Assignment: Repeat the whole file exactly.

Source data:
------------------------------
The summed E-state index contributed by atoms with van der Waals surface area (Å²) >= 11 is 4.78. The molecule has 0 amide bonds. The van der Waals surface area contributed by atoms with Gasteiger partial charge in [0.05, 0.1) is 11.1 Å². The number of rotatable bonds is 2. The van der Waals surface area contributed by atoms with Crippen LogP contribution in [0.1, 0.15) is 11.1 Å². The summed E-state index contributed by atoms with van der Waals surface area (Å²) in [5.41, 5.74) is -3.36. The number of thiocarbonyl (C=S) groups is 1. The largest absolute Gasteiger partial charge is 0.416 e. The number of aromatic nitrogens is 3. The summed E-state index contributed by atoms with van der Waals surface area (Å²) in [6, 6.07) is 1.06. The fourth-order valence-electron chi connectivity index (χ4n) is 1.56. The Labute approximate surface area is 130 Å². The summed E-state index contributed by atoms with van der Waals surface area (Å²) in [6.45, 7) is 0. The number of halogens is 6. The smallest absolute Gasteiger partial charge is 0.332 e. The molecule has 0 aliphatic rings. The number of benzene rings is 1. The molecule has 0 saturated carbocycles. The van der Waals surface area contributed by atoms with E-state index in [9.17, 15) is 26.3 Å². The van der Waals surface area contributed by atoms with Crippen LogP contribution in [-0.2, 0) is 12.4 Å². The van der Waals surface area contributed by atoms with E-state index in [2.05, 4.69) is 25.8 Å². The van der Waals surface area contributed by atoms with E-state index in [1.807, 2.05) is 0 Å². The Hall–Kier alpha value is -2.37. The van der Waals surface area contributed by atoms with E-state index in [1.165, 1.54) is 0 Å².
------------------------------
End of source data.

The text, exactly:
The summed E-state index contributed by atoms with van der Waals surface area (Å²) >= 11 is 4.78. The molecule has 0 amide bonds. The van der Waals surface area contributed by atoms with Gasteiger partial charge in [0.05, 0.1) is 11.1 Å². The number of rotatable bonds is 2. The van der Waals surface area contributed by atoms with Crippen LogP contribution in [0.1, 0.15) is 11.1 Å². The summed E-state index contributed by atoms with van der Waals surface area (Å²) in [5.41, 5.74) is -3.36. The number of thiocarbonyl (C=S) groups is 1. The largest absolute Gasteiger partial charge is 0.416 e. The number of aromatic nitrogens is 3. The summed E-state index contributed by atoms with van der Waals surface area (Å²) in [6, 6.07) is 1.06. The fourth-order valence-electron chi connectivity index (χ4n) is 1.56. The Labute approximate surface area is 130 Å². The summed E-state index contributed by atoms with van der Waals surface area (Å²) in [6.45, 7) is 0. The number of halogens is 6. The smallest absolute Gasteiger partial charge is 0.332 e. The molecule has 0 aliphatic rings. The number of benzene rings is 1. The molecule has 0 saturated carbocycles. The van der Waals surface area contributed by atoms with E-state index in [9.17, 15) is 26.3 Å². The van der Waals surface area contributed by atoms with Crippen LogP contribution in [-0.2, 0) is 12.4 Å². The van der Waals surface area contributed by atoms with E-state index in [2.05, 4.69) is 25.8 Å². The van der Waals surface area contributed by atoms with E-state index in [1.807, 2.05) is 0 Å². The Hall–Kier alpha value is -2.37. The van der Waals surface area contributed by atoms with E-state index in [1.165, 1.54) is 0 Å².